Brits need to stop piling on people who make honest mistakes, insisted Match of the Day 2 host Mark Chapman.
The Rochdale-born broadcaster, 47, is on the board of Manchester Originals, one of eight teams in The Hundred, the new 100-ball cricket competition promising unprecedented gender parity for the sport when it launches on July 21st.
Organisers hope the gender-neutral language of the tournament, which will feature "batters" instead of "batsmen" and crown a "Hero of the Match" at the end of play, will fundamentally alter the vernacular across all formats.
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But, Chapman warned, it will take time for fans and pundits alike to adjust-especially for self-described "cricket traditionalists" like himself.
He said: "I think the majority of broadcasters, you often feel like you're on a knife edge at the moment every time you go on air, because you're not one 100 per cent sure what might come back.
"If somebody in The Hundred says 'batsman' during a women's game, I would hope that there isn't a pile-on.
"I've been broadcasting for 25 years, I've done a lot of cricket in that time.
"All I grew up with was the word 'batsman', and therefore I'm training myself out of that word.
"For people that are in all of this [who] are trying to get things right, a greater understanding from both sides would be beneficial, because everybody is going to make mistakes."
Manchester Originals women's squad boasts world number one T20I bowler Sophie Ecclestone, while the men's team counts World Cup winner Jos Buttler in its ranks.
Save for the tournament's standalone all-women's opener at the Kia Oval, all matches will be played on single-ticket double bills.
Ecclestone and her Originals teammates, including Indian T20I captain Harmanpreet Kaur and Mancunian England international Kate Cross, will face the Oval Invincibles in the historic opener, with their male counterparts competing the following day.
The Hundred, believes Chapman, offers a rare opportunity for men and women not just to share facilities-squads stay in the same hotels and train in the same grounds-but strategy and approach.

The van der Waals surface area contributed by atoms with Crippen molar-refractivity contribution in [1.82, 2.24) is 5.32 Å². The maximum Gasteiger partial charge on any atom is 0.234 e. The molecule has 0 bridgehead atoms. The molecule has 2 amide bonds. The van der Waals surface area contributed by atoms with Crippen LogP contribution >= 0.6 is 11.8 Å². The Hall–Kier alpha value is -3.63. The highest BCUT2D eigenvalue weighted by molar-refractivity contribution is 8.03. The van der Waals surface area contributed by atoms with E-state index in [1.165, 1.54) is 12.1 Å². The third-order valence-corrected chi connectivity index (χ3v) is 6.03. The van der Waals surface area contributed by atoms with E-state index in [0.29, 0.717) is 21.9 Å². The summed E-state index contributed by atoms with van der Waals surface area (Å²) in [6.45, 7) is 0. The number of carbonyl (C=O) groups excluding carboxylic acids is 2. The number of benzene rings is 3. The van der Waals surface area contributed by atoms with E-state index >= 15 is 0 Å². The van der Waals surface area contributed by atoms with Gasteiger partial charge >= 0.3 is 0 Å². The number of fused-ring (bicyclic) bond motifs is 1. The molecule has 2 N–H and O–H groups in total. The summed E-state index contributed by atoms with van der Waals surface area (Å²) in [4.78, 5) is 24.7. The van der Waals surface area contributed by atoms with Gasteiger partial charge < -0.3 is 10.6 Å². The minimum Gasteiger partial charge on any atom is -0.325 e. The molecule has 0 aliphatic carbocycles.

He said: "We want those two teams to work together, to swap ideas, to feel like a unit of 30 players not two separate squads.
"And that includes training together, if there's an opportunity to swap ideas and swap skills.
"There's skills training that can be done in joint sessions that is hugely important, that we think both sides can benefit from.
"Obviously our women's team are involved in the very first game in The Hundred, so our men will be there en masse to support the women, and their training will fit around that accordingly."
The Hundred also supports development off the pitch, including The Hundred Rising, a programme giving up-and-coming talent real-world experience in the sport sector. The Originals also have plans to introduce internship and work experience opportunities to young people in the city.
That wider community impact is something Chapman hopes will ultimately be an extra incentive in getting Mancunians to get behind the new cricketing kids in town.
He said: "You have no reason really to support a brand-new team.
We've got 'Manchester' in our name [but] to get people to come along we need to inspire them.
"We need to have a purpose. We need to have a strategy.
"This is a long-term process, and we're very much realistic about that.
"But we want to create something special that does [things] the right way."
You can see and be part of history: show your support and attend the first game of The Hundred on 21 July at The Kia Oval #BeThere.
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